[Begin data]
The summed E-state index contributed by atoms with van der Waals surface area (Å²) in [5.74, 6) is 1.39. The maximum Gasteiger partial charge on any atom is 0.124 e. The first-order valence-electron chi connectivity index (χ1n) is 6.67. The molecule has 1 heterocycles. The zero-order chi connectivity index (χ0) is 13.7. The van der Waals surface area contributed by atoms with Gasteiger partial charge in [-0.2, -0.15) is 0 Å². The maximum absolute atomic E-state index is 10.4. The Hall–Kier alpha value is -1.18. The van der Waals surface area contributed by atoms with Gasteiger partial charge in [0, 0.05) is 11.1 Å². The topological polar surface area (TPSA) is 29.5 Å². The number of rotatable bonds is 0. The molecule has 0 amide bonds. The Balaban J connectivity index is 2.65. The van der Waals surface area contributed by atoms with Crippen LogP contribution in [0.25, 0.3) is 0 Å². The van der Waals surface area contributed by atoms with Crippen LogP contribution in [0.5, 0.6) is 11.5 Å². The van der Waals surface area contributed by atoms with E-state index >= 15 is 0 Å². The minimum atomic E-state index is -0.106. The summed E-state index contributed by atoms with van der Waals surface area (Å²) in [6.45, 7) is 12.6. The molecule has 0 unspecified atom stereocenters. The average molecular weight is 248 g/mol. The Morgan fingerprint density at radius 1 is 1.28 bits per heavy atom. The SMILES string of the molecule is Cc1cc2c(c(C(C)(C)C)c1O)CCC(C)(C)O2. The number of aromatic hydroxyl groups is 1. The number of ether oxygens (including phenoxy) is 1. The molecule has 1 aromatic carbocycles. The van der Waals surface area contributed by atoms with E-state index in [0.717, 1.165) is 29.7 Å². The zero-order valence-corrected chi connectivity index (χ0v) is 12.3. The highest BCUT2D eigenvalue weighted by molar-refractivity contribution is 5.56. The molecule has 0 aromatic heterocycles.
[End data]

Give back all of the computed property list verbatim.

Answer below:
The summed E-state index contributed by atoms with van der Waals surface area (Å²) in [5.74, 6) is 1.39. The maximum Gasteiger partial charge on any atom is 0.124 e. The first-order valence-electron chi connectivity index (χ1n) is 6.67. The molecule has 1 heterocycles. The zero-order chi connectivity index (χ0) is 13.7. The van der Waals surface area contributed by atoms with Gasteiger partial charge in [-0.2, -0.15) is 0 Å². The maximum absolute atomic E-state index is 10.4. The Hall–Kier alpha value is -1.18. The van der Waals surface area contributed by atoms with Gasteiger partial charge in [0, 0.05) is 11.1 Å². The topological polar surface area (TPSA) is 29.5 Å². The number of rotatable bonds is 0. The molecule has 0 amide bonds. The Balaban J connectivity index is 2.65. The van der Waals surface area contributed by atoms with Crippen LogP contribution in [0.25, 0.3) is 0 Å². The van der Waals surface area contributed by atoms with Crippen LogP contribution in [0.5, 0.6) is 11.5 Å². The van der Waals surface area contributed by atoms with E-state index >= 15 is 0 Å². The minimum atomic E-state index is -0.106. The summed E-state index contributed by atoms with van der Waals surface area (Å²) in [6.45, 7) is 12.6. The molecule has 0 unspecified atom stereocenters. The average molecular weight is 248 g/mol. The Morgan fingerprint density at radius 1 is 1.28 bits per heavy atom. The SMILES string of the molecule is Cc1cc2c(c(C(C)(C)C)c1O)CCC(C)(C)O2. The number of aromatic hydroxyl groups is 1. The number of ether oxygens (including phenoxy) is 1. The molecule has 1 aromatic carbocycles. The van der Waals surface area contributed by atoms with E-state index in [0.717, 1.165) is 29.7 Å². The zero-order valence-corrected chi connectivity index (χ0v) is 12.3. The highest BCUT2D eigenvalue weighted by molar-refractivity contribution is 5.56. The molecule has 0 aromatic heterocycles.